The reality is that the current forensic zeitgeist (prevailing spirit or ideology of an era) doesn’t need to be dismantled but needs to be tweaked enough so that people understand that anything prefaced by a “forensic” qualifier (chemistry, biology, toxicology, anthropology, entomology, zoology, accounting, linguistics, etc.) refers to that specific discipline in the context of the courts. It refers to the manner in which an existing area of expertise is used in the service of a prosecution, litigation, investigation, or engages any element of the court system or judicial process. Forensics is therefore not a “thing” per se but a process by which other disciplines are carried out, assessments made, and reports rendered by people who ultimately need to account for their findings in the light of the court and as a matter of permanent public record. For this reason, and also contrary to the CSI propaganda, rarely if ever is a forensic specialist qualifiable as an expert in more than one area. They also, almost without exception, have other jobs (university professors, lab researchers, independent scholars, antiquarians and curators, etc) but render their expertise as witnesses and consultants (often for free) to serve the interests of justice. Sometimes it is also done for the benefit of their own egos, but this is par for the course given that their reputations are on the line and the cases are usually high stakes and highly publicized. Full-time forensic specialists tend to either be police officers who are relegated to what’s known as forensic identification (fingerprinting, impression matching, evidence collection and collation) or are medical practitioners tasked primarily with post-mortem and autopsy work, or what is known as forensic pathology. The so-called “criminalists” in CSI (one of many made-up terms to whiz slack jawed viewers) are the former (forensic identification specialists) and would not then be doing the actual lab work or DNA analysis as seen on TV. Seldom do they also wear form-fitted leather pants and heels to crime scenes.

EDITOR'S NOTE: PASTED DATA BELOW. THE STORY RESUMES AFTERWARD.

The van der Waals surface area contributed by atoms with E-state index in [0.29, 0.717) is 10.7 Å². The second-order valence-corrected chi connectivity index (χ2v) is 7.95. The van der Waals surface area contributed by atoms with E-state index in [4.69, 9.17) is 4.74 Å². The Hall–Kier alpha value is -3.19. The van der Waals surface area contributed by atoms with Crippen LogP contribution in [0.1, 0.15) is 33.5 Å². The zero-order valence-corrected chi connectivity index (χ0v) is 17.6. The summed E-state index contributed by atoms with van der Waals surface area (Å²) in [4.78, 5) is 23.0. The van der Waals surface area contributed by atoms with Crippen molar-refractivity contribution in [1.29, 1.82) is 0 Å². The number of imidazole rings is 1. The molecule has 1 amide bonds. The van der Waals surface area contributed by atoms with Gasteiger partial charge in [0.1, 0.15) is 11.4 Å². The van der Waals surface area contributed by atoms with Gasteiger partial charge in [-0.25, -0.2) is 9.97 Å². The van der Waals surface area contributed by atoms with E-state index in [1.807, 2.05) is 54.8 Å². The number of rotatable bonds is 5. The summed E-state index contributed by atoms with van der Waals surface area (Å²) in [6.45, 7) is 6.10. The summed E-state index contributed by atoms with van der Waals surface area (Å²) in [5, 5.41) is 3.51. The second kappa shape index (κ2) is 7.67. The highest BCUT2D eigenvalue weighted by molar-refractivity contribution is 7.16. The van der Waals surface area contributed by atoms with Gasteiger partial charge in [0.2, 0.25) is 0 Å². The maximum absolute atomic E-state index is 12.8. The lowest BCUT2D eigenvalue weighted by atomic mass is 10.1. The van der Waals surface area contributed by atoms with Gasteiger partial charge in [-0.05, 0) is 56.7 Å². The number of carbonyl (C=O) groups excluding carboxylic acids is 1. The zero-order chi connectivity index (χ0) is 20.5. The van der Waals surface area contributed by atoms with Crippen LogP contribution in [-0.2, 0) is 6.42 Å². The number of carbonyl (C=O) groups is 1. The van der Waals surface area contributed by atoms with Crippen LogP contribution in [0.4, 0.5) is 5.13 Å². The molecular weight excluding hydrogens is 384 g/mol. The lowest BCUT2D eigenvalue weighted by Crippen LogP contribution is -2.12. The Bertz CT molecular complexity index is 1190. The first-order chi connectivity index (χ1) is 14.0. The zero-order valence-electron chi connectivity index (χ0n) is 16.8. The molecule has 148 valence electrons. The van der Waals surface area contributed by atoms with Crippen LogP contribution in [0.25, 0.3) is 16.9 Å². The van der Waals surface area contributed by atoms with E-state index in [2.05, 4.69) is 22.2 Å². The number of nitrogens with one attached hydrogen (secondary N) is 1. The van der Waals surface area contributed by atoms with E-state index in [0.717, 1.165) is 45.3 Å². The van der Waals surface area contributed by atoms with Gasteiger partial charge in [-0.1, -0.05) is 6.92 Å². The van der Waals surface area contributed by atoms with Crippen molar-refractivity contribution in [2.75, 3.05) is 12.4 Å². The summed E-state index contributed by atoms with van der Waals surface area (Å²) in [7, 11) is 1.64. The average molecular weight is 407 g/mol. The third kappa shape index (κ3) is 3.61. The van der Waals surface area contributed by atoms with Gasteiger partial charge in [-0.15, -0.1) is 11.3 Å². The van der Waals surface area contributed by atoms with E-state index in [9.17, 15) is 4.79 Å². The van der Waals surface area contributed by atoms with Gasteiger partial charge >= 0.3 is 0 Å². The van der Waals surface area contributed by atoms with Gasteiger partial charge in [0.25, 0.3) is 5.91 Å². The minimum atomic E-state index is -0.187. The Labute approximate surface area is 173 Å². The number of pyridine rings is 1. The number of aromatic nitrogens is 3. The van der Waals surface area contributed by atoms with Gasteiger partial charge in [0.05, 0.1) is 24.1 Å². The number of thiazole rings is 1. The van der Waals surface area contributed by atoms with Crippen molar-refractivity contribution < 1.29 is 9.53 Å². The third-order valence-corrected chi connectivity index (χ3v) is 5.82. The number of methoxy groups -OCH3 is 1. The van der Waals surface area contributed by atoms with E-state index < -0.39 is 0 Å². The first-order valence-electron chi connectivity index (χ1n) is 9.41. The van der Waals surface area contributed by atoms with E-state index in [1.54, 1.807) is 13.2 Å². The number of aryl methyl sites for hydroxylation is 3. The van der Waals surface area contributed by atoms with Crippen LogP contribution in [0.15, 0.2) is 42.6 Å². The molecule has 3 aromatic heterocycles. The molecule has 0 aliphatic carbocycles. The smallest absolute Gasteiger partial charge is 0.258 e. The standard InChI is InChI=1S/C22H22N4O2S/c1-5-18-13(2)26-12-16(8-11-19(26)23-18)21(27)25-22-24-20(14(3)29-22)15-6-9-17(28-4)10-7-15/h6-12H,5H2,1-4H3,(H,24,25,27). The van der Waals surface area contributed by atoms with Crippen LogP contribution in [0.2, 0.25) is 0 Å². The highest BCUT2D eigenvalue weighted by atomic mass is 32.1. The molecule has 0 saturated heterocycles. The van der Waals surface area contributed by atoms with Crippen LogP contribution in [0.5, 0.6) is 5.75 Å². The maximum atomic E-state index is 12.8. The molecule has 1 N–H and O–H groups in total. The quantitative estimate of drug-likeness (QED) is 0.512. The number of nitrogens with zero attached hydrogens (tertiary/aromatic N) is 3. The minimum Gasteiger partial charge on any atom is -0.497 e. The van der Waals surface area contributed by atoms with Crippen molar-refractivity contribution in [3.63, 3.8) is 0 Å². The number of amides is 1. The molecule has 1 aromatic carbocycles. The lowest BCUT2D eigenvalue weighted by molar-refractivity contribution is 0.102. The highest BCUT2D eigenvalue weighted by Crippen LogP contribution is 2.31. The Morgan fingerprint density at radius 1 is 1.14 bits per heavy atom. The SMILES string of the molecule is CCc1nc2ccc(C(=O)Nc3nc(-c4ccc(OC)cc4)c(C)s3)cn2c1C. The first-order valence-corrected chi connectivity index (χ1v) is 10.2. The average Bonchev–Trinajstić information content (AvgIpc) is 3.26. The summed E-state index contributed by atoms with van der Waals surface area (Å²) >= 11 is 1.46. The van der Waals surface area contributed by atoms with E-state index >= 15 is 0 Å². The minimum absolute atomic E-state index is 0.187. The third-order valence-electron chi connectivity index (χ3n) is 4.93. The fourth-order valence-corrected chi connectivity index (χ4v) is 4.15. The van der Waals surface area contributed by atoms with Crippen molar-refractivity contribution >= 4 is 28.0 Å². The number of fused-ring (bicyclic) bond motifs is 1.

This brings us back to where I started: forensic writing. Now that you know what forensic really means take a guess as to what it signifies, and why no one has ever identified it as a field suitable for inclusion in the forensic repertoire recognized by the courts until now. It doesn’t mean the analysis of handwriting if that’s what you’re thinking. Those people are called forensic graphologists, and represent probably the most contentious and least verifiable (I daren’t say credible) area of the forensic specialities. On the contrary, forensic writing refers to how documents are written in the first instance with the expectation that they may or will end up in court now or in future, and in any type of court – criminal, civil, traffic, family, et al. Lawyers do this stuff everyday, but I’m not talking about just drafting documents specifically for a legal purpose from inception. Instead, I’m talking about rethinking, and responding accordingly in terms of style and structure, about who your audience is and where this document, whether analogue or digital, may end up. The reality is that the speed with which information is disseminated in our current digital age has necessitated significant changes with respect to both the style and substance of all documentation scribed by any person is a position of trust, authority, or anyone occupying a management, money-handling, or vulnerable sector position. Persons immersed not only in traditional law enforcement, legal, paralegal, or investigative positions, but professionals from teachers to doctors to bankers now need to continually draft all written materials either directly or indirectly associated with their position – in both hard and soft copy – with the understanding that they may, either though official or unofficial channels, reactive or proactive disclosure, become public documents that are ultimately subject to legal and media scrutiny beyond the confines of their original creation. In other words..in the public sphere, and thus “forensic.”